ksbhaskar on 1 Dec 2012 09:46:00 -0800

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Re: [PLUG] Cinnamon desktop?

I did try Cinammon some months ago, but something didn't quite work right - but I forget what it was.  I use KDE now and but for the fact that it is a bit ponderous (albeit graceful - think elephant), it works very well for me since I have a fast laptop with 8 GiB RAM.

What I am running on a couple of laptops at home is Razor-qt (razor-qt.org & PPA).  I also use it on my regular laptop from time to time and will probably switch once they implement a battery life applet.  Razor is still under development, but is fast, light and stable - just a little light in the apps area but gtk & qt apps all run well (it's the applets that are really needed).  Take a look at it & tell me what you think.

-- Bhaskar 

Sent from my Verizon Wireless BlackBerry

-----Original Message-----
From: JP Vossen <jp@jpsdomain.org>
Sender: plug-bounces@lists.phillylinux.org
Date: Fri, 30 Nov 2012 23:48:51 
To: Philadelphia Linux User's Group Discussion List<plug@lists.phillylinux.org>
Reply-To: Philadelphia Linux User's Group Discussion List
Subject: [PLUG] Cinnamon desktop?

Is anyone using the Cinnamon desktop in Mint or Ubuntu?  Thoughts?

While I like Unity on some form-factors (like the Mini9) and for some 
users (non-power), I'm not sure it's what I want on my personal 
large-screen workstation, or for the kid's laptop.  And with the 2013-04 
deadline getting closer, I need to finally finish upgrading from 10.04 
to 12.04 (I'm sticking with LTS).

For me, it seems like Unity really wants to run most things full-screen, 
and that's just too much and too ugly on a big screen.  I know you don't 
*have* to run full-screen, but...  I also really like the Gnome2 
interface, it just makes sense to me in  way that Windows (and KDE) 
never did.  XFCE and LXDE are nice too, but lubuntu-desktop is *very* 
Windows-like (good for switching Windows users though), and I'm just not 
thrilled with xubuntu-desktop.  (And annoying, Lubuntu 20.04 is *not* LTS.)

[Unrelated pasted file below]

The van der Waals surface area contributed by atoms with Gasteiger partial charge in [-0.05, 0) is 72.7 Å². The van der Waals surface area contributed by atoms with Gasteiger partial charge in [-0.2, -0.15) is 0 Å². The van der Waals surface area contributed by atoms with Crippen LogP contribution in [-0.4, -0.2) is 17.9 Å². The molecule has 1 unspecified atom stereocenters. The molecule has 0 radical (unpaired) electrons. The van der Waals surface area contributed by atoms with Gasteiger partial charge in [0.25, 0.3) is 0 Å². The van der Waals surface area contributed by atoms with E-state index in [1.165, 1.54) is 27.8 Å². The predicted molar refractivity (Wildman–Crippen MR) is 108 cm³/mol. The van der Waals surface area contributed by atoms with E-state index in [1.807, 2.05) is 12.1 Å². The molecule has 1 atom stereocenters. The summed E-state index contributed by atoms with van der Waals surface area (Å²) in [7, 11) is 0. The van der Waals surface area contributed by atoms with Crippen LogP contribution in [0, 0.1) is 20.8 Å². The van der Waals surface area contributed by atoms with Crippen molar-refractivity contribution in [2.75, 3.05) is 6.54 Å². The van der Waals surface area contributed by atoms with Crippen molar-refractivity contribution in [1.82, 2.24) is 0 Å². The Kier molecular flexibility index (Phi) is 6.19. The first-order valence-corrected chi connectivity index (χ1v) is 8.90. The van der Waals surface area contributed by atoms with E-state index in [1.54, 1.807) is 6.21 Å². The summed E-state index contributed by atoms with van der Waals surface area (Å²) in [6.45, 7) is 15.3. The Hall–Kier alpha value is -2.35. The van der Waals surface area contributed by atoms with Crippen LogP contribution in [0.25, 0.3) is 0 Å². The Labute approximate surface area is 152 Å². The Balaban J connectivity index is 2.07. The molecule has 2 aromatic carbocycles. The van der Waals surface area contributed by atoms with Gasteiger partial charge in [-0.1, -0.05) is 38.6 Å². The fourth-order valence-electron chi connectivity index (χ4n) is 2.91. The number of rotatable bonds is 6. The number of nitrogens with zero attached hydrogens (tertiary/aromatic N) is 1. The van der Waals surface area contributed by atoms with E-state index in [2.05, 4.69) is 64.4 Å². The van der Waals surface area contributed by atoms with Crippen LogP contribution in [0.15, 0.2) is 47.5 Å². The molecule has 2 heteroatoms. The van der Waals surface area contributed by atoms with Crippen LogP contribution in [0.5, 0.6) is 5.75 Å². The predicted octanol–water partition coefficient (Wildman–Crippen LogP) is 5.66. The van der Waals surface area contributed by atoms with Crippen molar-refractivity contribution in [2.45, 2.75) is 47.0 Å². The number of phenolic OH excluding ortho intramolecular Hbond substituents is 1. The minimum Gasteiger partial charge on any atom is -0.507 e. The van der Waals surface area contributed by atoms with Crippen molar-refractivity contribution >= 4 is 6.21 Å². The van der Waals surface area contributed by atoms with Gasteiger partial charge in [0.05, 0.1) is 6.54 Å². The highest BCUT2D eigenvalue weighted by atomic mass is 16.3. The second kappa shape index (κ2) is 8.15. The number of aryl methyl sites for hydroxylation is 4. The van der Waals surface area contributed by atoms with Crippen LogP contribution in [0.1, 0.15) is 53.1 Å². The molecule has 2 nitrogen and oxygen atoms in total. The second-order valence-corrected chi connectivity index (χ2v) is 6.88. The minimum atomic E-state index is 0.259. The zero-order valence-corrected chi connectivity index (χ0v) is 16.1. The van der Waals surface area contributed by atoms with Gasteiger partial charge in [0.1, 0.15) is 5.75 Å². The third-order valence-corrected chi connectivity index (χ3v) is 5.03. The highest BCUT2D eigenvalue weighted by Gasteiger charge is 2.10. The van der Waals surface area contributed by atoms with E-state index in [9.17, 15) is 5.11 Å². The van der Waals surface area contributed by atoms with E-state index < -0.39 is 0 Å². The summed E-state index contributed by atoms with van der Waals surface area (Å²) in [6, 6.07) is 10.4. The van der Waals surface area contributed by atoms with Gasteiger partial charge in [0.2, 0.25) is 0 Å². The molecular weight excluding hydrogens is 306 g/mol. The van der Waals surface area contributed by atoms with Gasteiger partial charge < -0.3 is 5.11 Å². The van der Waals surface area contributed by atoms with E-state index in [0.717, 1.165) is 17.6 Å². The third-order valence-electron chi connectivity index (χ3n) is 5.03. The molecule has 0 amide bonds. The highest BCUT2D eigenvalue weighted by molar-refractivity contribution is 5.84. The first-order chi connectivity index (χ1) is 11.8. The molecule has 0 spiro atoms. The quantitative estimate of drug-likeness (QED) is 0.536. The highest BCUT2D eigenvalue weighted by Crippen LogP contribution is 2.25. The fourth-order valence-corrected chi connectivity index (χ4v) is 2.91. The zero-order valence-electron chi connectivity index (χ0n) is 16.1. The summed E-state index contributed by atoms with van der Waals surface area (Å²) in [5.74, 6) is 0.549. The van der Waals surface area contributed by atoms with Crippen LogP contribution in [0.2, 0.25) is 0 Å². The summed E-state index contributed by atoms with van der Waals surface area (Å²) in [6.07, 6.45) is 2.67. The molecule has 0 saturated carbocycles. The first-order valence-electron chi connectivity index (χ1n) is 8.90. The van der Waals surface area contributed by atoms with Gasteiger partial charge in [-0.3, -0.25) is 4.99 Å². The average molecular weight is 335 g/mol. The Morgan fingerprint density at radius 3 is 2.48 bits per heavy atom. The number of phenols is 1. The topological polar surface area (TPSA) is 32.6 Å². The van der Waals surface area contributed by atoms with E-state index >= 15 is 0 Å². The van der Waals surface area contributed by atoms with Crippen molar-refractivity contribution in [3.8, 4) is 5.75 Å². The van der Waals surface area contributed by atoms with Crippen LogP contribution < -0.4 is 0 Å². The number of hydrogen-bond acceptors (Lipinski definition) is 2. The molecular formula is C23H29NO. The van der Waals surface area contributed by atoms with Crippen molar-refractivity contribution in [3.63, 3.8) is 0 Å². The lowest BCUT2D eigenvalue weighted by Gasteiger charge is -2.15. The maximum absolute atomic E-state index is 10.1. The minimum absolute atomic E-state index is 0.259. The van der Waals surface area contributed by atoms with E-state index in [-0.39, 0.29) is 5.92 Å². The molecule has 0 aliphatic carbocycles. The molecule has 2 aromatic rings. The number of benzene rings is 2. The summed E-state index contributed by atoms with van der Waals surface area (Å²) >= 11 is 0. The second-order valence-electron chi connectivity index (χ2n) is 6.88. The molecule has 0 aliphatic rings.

So, http://en.wikipedia.org/wiki/MATE_%28desktop_environment%29 is nice, 
but it's just Gnome2 forked with some minor changes, EXCEPT, no 
"Indicator Applet Session" in top right.  I could use that or--for 12.04 
LTS anyway--"Gnome Classic" (handy: 
https://help.ubuntu.com/community/PreciseGnomeClassicTweaks)...  But...

http://en.wikipedia.org/wiki/Cinnamon_%28user_interface%29 is *really* 
cool.  It's a Gnome3/shell fork that still looks a lot like Gnome2, but 
the menu is actually *much* nicer and cooler, and it combines the best 
of both worlds with menu discovery and typing speed.  I don't care that 
much about "pretty" or eyecandy, but that's all there if you want it.

The default Cinnamon has everything at the bottom (like 
Windows/Lubuntu), but you can easily change that in the Cinnamon control 
panel, and it's already 2-panel (Gnome2-like) by default in 

Another nice thing about MATE and Cinnamon is that they track indicator 
messages for you!  Why Unity doesn't do this is beyond me; if you miss 
it it's gone.  Forget about trying to read it, copy and paste from it, 
etc.  It's just there and gone.  MATE and Cinnamon let you get 'em back 
and read 'em.  Duh...

Linux Mint itself looks really nice, but--like Lubuntu--the default 
looks far too much like Windows for me.  That's easy enough to change, 
of course, and Mint is 95% Ubuntu anyway, but for now I think I'd rather 
run Ubuntu + Cinnamon.  For one thing, it's then really easy to just 
'aptitude install *-desktop' for something else.

Cinnamon on Ubuntu 12.04
     * sudo add-apt-repository ppa:gwendal-lebihan-dev/cinnamon-stable
     * sudo aptitude update
     * apt-get install cinnamon

I know why they did it, but the window controls on the left still really 
bugs me.  Unity and Gnome Classic still do that, all the others have 
them on the right by default, but Cinnamon is cool because it's really 
easy to move them around (nice GUI conf, no gconf-editor).

I have a test laptop with a bunch of this stuff installed on Ubuntu 
12.04.  I'm not sure it's an entire hour, but I could bring that and 
demo this stuff at the next PLUG W/N meeting(s) if nothing better 
presents itself.

And by the way, how cool is this?  With a Mac or Windows, you are just 
stuck with whatever crap the vendor gives you.  (And I don't care what 
you Mac people say, I hate the Mac GUI.)  With Linux, and to be fair the 
BSDs and some other systems, you can find something that works well for 
you, and then change it as needed.  'aptitude update && aptitude 
full-upgrade', not having to worry about licenses, and above all, all 
this freedom of choice...  This is why I can't understand why anyone 
uses anything else.  (Yeah, yeah, games and Windows-only crap...  We're 
getting there... :)

JP Vossen, CISSP            |:::======|      http://bashcookbook.com/
My Account, My Opinions     |=========|      http://www.jpsdomain.org/
"Microsoft Tax" = the additional hardware & yearly fees for the add-on
software required to protect Windows from its own poorly designed and
implemented self, while the overhead incidentally flattens Moore's Law.
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